R ( % ) = ( 1 - c P c F ) × 100 ( 8 )

where cp and cf is the concentration of ion measured in the permeate and the feed, respectively.

In poly(ethylene oxide) (PEO) rejection experiments, a similar procedure as the ion rejection measurements was used. The results of these experiments can be used to estimate the pore size of the printed membrane. A solution with 10 kg mol−1 PEO dissolved in 1 g L−1 was used as the feed solution. The concentration of PEO in the permeate solution was measured with a Shimadzu TOC-TN Organic Carbon Analyzer. The percent rejection was calculated by Equation 8.

CONCLUSIONS

We have shown the fabrication of polymeric nanomaterials through the combination of inkjet printing and template synthesis. We demonstrated the successful fabrication of nanostructured materials using polymeric nanowires, polyelectrolyte nanotubes, and layer-by-layer thin films as examples. Through these examples, it was demonstrated that, when tested in membrane applications, the nanostructure and functionality of the materials made using a combination of inkjet printing and template synthesis are comparable, and sometimes better, to those of their dip-coated counterparts. This data highlights the advantages of using inkjet printing for the fabrication of nanostructured polymeric materials, which include greatly reduced labor, materials requirements, and processing times, and the ability to form chemically patterned functional surfaces. As such, the methods described in this patent offer a promising way to fabricate, pattern, and modify nanomaterials with complex structures and functionalities.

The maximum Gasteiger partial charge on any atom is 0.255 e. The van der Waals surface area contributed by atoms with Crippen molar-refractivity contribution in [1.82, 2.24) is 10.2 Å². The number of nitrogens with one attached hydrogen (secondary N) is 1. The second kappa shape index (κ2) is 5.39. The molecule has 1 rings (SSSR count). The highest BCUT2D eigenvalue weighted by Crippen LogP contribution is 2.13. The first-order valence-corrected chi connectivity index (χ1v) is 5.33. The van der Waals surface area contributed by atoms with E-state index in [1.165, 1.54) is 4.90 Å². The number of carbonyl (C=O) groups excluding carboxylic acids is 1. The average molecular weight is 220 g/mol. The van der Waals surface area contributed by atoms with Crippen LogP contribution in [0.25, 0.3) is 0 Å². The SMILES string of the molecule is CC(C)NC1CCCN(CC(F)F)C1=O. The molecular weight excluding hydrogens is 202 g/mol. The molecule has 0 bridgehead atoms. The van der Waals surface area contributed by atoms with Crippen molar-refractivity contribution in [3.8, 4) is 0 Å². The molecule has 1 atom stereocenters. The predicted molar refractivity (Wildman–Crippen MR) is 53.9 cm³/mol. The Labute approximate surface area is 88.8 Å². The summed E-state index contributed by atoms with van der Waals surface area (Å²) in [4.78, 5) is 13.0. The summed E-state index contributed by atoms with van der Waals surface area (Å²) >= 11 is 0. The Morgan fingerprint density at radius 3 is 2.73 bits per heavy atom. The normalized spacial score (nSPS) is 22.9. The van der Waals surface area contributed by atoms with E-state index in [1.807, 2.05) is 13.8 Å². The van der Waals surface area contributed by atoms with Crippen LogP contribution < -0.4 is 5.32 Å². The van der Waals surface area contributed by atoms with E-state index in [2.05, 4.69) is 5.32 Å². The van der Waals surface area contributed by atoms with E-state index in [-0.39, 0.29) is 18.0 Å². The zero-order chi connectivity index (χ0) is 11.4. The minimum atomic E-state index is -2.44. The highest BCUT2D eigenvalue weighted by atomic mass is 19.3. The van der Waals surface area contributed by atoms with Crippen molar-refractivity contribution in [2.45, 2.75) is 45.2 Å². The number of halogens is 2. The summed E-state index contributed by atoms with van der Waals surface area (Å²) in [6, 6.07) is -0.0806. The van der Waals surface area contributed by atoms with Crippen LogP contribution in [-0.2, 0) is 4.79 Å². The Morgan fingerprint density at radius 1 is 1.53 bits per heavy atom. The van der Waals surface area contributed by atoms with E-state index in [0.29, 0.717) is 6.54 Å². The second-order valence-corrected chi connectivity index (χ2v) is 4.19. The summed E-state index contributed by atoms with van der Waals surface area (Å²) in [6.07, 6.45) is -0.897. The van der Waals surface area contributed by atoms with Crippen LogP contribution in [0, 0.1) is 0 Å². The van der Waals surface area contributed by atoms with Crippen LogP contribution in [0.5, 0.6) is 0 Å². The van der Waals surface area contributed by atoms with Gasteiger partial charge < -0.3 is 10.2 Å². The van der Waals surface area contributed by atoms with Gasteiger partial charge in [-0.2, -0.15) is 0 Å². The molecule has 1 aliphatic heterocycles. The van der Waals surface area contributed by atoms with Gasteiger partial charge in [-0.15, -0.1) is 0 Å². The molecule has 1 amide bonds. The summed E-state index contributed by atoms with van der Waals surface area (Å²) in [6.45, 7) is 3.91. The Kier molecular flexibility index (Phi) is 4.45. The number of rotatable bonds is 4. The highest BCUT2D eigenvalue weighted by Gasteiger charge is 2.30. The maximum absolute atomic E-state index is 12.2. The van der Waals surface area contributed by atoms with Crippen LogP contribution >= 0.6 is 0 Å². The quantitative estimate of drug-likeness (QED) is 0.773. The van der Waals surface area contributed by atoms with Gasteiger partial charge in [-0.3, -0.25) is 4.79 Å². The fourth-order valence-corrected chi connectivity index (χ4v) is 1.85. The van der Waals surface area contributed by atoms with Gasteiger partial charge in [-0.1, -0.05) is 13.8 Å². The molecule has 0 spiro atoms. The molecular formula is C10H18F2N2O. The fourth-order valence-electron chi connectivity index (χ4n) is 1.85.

We also demonstrated the fabrication of charge mosaic membranes through the combination of inkjet printing and template synthesis. The results of the experiments demonstrate conclusively that by changing the width of the stripes of charged inks deposited on the template surface, the surface charge and transport properties of charge mosaic membranes fabricated using a combination of inkjet printing and template synthesis can be easily adjusted. This unique ability can enable further studies on charge mosaic membranes that can be deployed in the established and emerging technologies where the selective transport of ionic solutes is important. Furthermore, the membrane fabrication platform demonstrated here, which relies on easily-tailored composite inks, can be extended to a wide range of matrix materials and functional components, and as such can enable the design and development of novel mosaic membranes with novel patterned surface chemistries and structures.

Claims

1. A method of preparing a polymeric nanomaterial comprising ink-jet printing a polymeric ink on a porous or non-porous sacrificial template and synthesizing the polymeric nanomaterial on the template.

2. The method of claim 1 where the polymeric nanomaterial is a nanotube or a nanowire and the steps comprise: